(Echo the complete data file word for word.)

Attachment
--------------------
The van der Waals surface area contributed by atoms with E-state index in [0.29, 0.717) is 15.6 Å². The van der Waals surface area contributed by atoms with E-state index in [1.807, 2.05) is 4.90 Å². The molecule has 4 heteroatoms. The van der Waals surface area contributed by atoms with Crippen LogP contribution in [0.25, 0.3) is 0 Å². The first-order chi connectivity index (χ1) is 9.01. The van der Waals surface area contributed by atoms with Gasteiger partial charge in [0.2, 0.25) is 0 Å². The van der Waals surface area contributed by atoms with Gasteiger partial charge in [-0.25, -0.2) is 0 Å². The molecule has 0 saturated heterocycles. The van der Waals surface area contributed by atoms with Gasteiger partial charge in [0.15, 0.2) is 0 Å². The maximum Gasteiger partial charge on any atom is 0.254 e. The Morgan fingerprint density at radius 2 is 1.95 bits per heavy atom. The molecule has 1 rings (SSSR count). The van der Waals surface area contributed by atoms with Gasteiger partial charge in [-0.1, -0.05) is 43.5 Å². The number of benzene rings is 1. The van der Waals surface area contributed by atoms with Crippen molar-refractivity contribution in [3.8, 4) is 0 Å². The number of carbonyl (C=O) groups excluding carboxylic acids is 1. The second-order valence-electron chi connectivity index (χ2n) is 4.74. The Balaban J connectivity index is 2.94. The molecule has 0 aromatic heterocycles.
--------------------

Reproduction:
The van der Waals surface area contributed by atoms with E-state index in [0.29, 0.717) is 15.6 Å². The van der Waals surface area contributed by atoms with E-state index in [1.807, 2.05) is 4.90 Å². The molecule has 4 heteroatoms. The van der Waals surface area contributed by atoms with Crippen LogP contribution in [0.25, 0.3) is 0 Å². The first-order chi connectivity index (χ1) is 9.01. The van der Waals surface area contributed by atoms with Gasteiger partial charge in [0.2, 0.25) is 0 Å². The van der Waals surface area contributed by atoms with Gasteiger partial charge in [-0.25, -0.2) is 0 Å². The molecule has 0 saturated heterocycles. The van der Waals surface area contributed by atoms with Gasteiger partial charge in [0.15, 0.2) is 0 Å². The maximum Gasteiger partial charge on any atom is 0.254 e. The Morgan fingerprint density at radius 2 is 1.95 bits per heavy atom. The molecule has 1 rings (SSSR count). The van der Waals surface area contributed by atoms with Gasteiger partial charge in [-0.1, -0.05) is 43.5 Å². The number of benzene rings is 1. The van der Waals surface area contributed by atoms with Crippen molar-refractivity contribution in [3.8, 4) is 0 Å². The number of carbonyl (C=O) groups excluding carboxylic acids is 1. The second-order valence-electron chi connectivity index (χ2n) is 4.74. The Balaban J connectivity index is 2.94. The molecule has 0 aromatic heterocycles.